Panic buying

Customers crowd the cashiers at Shop N Save Supermarket in Lautoka last week. Picture: BALJEET SINGH

The announcement of Fiji’s first COVID-19 case released an avalanche of panic-stricken consumers in parts of the country on Thursday.

They flooded supermarkets. They loaded their trolleys with food, and what they considered essential items. They each had different reasons for their part in this wave of panic.

It wasn’t the setting we wanted. However, it was similar to scenarios that existed around the world as the COVID-19 spread.

The reaction was overwhelming in many cities around the world. There was impulsive buying riding on the back of copy-cats.

The reaction did focus attention on the supply chain, and raised questions about why people reacted the way they did. Sceptics picked on hoarding and panic buying as hurtful, placing unnecessary pressure on stock and the supply chain.

It does touch on aspects of our lives that we should value, such as consideration for others for instance.

There is an element of irresponsibility in there as well when you consider the greater implications of panic buying.

Is there a need for this though? Let’s face it. We may as well be contributing directly to a perceived shortage of products, which isn’t affected by a lack of supply.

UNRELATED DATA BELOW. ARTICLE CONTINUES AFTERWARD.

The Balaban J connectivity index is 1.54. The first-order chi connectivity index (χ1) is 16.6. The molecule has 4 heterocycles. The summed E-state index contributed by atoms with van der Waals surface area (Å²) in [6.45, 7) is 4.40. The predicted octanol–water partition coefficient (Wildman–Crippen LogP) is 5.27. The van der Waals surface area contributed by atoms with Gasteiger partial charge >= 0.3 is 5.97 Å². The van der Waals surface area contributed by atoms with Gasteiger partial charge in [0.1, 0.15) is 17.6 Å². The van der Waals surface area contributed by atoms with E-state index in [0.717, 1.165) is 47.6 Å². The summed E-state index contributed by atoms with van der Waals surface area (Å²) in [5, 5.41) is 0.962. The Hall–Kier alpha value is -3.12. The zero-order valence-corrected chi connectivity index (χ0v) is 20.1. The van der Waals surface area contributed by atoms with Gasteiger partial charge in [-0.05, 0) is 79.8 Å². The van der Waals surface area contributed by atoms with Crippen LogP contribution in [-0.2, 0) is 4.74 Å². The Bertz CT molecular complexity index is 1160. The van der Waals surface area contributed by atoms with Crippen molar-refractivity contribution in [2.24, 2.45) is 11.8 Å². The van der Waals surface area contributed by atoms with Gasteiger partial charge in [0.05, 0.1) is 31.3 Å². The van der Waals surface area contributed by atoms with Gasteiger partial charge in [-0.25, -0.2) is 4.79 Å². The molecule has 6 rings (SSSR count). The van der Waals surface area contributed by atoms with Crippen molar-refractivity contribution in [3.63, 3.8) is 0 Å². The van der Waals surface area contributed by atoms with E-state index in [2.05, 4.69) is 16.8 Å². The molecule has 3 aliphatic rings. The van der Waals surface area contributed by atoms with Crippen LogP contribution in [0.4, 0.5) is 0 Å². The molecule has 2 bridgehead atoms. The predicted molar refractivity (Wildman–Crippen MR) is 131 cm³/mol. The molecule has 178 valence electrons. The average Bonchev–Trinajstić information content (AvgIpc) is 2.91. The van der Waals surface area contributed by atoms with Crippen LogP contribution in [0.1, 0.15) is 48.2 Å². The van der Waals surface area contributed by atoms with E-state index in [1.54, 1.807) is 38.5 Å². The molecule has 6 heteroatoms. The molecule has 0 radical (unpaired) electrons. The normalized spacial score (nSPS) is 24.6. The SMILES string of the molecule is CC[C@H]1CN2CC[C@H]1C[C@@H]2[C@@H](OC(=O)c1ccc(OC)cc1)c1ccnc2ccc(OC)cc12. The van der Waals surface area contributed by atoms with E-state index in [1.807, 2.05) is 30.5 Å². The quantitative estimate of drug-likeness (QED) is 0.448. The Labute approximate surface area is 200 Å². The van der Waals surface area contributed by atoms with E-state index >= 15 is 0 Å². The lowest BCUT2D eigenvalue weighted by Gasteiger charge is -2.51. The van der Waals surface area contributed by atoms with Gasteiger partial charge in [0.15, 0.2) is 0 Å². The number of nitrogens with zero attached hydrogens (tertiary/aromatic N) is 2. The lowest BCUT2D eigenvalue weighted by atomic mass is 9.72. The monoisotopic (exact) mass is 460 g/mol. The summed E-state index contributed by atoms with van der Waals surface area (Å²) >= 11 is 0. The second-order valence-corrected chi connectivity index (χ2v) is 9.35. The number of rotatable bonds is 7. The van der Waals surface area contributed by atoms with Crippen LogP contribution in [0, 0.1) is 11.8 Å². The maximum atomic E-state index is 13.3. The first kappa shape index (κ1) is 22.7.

surely we’d all like to see challenges in supply-and-demand balance out. We realise though that wanting to stock up on necessities is not something we can easily shrug off.

Unfortunately panic buying has the potential to place pressure on those in the vulnerable group. Let’s be considerate.

Meanwhile, seven new countries/territories/areas (African Region (3), Eastern Mediterranean Region (1), European Region (1), and Region of the Americas (2) have reported cases of COVID-19 as of yesterday.

According to the World Health Organization, the number of confirmed cases worldwide has exceeded 200,000.

It took over three months to reach the first 100,000 confirmed cases, and only 12 days to reach the next 100,000. It said a new protocol to investigate the extent of COVID-19 infection in the population, as determined by positive antibody tests in the general population, has been developed. COVID-19 continues to place pressure on health systems around the world.

Now that we are into the back checking phase for our first case, interest is focused on developments following the incubation period. This certainly isn’t the time for panic.

What we must do is to be aware of action we can take in the wake of this first case. That means understanding this COVID-19, the symptoms, and action to keep it at bay.

That will entail raising our level of personal hygiene, and awareness. So let’s continue to wash our hands, embrace social distancing, cover our mouths when we cough or sneeze, and do away with shaking hands and hugging others.

Let’s look up to the powers that be to ensure our safety, and to create a level of awareness that is both enlightening and reassuring.

Let’s not panic, but let’s take control of our destiny.

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